In Daniel O’Malley’s fine debut, “The Rook” ($25.99, Little, Brown), Myfawny Thomas is a secret agent for the British government. The problem is, she doesn’t know it. At least, not at first.
Myfawny (pronounced like Tiffany, she tells us) wakes up in a park in London, surrounded by dead bodies. There’s a note in her jacket pocket that explains she is wearing someone else’s body and gives her quick instructions to get out of her present predicament. A second letter, once she’s in a more secure situation, offers her a choice. There are two safe deposit boxes, one contains the life of the former Myfawny Thomas, the other instructions and enough money to run away and create a new life. Our amnesiac hero makes the choice pretty much anyone would make – take the money and run. But something happens at the bank that changes her mind. Now, she’s determined to find out who the real Myfawny Thomas is and catch the person who erased her memories.
She discovers that the former occupant of her body is part of the Chequy, essentially a supernatural version of MI6, charged with protecting the country from monsters, magic and other things the government doesn’t want the world to know exist. Oh, and she can also kill, blind or otherwise incapacitate a person with only a touch. Guided only by the notes and letters that the real Myfawny has left her, she assumes the role and begins an investigation that will shake the very foundations of the organization.
It’s pretty rare these days that I come across a story idea that intrigues me, but O’Malley had me from the first line: “Dear You, The body that you’re wearing used to be mine.” Granted amnesia stories are nothing new or groundbreaking in literature, but in this genre it’s a fresh enough thought these days to catch my attention. After finishing the book, I could also say that I hadn’t read a memory loss story quite like it before.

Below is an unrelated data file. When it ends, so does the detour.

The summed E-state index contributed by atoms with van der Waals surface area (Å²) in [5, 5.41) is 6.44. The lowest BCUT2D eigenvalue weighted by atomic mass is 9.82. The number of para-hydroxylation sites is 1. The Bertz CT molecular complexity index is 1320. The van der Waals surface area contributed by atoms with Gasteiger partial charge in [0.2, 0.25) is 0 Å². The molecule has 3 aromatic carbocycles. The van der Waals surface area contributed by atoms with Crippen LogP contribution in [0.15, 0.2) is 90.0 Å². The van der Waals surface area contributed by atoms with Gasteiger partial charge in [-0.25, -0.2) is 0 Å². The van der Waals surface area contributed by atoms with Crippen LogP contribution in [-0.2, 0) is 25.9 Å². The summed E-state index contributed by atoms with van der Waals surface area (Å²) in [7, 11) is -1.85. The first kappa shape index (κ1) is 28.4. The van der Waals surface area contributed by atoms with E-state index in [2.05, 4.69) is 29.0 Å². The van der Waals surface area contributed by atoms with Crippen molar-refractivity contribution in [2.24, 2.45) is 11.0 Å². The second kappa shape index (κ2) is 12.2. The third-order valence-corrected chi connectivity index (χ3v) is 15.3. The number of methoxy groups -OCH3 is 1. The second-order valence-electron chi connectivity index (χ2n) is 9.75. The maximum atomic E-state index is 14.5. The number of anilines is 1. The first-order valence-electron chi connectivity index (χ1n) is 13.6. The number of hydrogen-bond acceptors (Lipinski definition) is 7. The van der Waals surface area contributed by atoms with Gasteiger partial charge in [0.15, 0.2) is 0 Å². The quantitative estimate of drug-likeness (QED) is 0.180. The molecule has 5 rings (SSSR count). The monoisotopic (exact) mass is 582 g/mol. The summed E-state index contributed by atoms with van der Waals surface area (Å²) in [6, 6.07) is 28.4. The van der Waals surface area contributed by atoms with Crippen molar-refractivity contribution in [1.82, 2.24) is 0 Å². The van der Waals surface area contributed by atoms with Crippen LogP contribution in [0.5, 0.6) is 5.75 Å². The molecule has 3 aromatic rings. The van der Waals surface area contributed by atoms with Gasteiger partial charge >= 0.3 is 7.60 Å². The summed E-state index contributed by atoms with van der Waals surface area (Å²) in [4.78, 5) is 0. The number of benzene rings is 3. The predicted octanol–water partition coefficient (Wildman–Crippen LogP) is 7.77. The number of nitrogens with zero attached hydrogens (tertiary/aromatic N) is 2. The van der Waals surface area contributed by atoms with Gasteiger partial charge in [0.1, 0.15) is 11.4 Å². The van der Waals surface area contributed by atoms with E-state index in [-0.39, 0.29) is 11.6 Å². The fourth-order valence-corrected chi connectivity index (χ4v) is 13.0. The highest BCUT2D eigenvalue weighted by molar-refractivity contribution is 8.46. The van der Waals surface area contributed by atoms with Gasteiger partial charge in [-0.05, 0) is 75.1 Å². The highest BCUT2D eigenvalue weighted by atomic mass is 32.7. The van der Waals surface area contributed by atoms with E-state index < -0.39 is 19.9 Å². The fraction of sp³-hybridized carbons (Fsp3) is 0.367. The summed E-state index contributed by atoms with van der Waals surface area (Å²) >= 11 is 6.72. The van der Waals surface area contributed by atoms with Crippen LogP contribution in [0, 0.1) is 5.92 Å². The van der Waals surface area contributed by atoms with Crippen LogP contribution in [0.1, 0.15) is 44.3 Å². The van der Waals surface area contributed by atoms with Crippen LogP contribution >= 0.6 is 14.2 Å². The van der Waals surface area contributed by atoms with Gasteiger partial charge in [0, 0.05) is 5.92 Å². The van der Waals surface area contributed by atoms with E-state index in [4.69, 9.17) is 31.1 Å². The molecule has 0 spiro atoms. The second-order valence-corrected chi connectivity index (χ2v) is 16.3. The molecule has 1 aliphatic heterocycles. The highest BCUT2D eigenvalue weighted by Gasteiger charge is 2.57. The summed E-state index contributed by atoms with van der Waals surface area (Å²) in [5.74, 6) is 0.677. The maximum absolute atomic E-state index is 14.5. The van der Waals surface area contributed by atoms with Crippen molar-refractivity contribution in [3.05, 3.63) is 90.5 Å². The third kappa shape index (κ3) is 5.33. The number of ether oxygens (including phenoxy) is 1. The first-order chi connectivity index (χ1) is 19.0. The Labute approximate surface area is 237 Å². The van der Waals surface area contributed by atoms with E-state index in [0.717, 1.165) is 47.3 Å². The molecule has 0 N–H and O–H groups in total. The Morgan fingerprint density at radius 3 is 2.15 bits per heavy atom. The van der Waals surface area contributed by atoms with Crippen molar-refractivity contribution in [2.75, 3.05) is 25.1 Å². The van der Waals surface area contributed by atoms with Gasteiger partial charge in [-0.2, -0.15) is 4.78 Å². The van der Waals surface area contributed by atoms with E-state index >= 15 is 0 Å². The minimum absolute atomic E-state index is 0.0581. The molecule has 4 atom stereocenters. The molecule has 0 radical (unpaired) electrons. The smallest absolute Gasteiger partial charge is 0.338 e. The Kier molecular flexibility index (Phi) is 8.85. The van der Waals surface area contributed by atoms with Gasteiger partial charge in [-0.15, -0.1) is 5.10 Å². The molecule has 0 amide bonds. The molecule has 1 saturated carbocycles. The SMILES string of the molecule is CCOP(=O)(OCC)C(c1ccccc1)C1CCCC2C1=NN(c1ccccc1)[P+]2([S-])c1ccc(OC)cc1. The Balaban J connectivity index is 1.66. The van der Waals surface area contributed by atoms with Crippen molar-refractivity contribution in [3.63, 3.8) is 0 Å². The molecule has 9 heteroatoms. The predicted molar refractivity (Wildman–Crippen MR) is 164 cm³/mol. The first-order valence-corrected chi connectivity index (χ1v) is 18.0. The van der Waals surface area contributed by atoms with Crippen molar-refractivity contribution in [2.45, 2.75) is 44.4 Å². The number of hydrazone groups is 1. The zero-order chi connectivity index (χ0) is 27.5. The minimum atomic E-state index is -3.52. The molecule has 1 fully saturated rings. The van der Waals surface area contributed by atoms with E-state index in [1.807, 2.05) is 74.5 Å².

After hitting a couple of draggy fantasies lately, I was pleasantly surprised at how well the story moves along. O’Malley drops you into the middle of the fray, but has the challenge of filling the reader in on Myfawny’s background as she learns about it. I will admit that there were a few points in some of Myfawny’s longer letters to her future self that I thought, “just get on with it already,” but they were the exception. For the most part, the device worked and O’Malley kept the missives short and entertaining enough to keep me engaged.
Both versions of Myfawny are quite likeable, though I suspect her previous self would be a bit of a bore to read about. It helps more that she’s surrounded by a colorful and interesting cast of supporting characters, and there’s something strange and fun around just about every corner.
“The Rook” is a promising start to O’Malley’s career, though I wonder if he will continue the tale of Myfawny. There are certainly plenty more stories to tell about her, but I wonder if they can possibly be as interesting as this one. At any rate, it’s a thoroughly enjoyable tale, and I highly recommend it.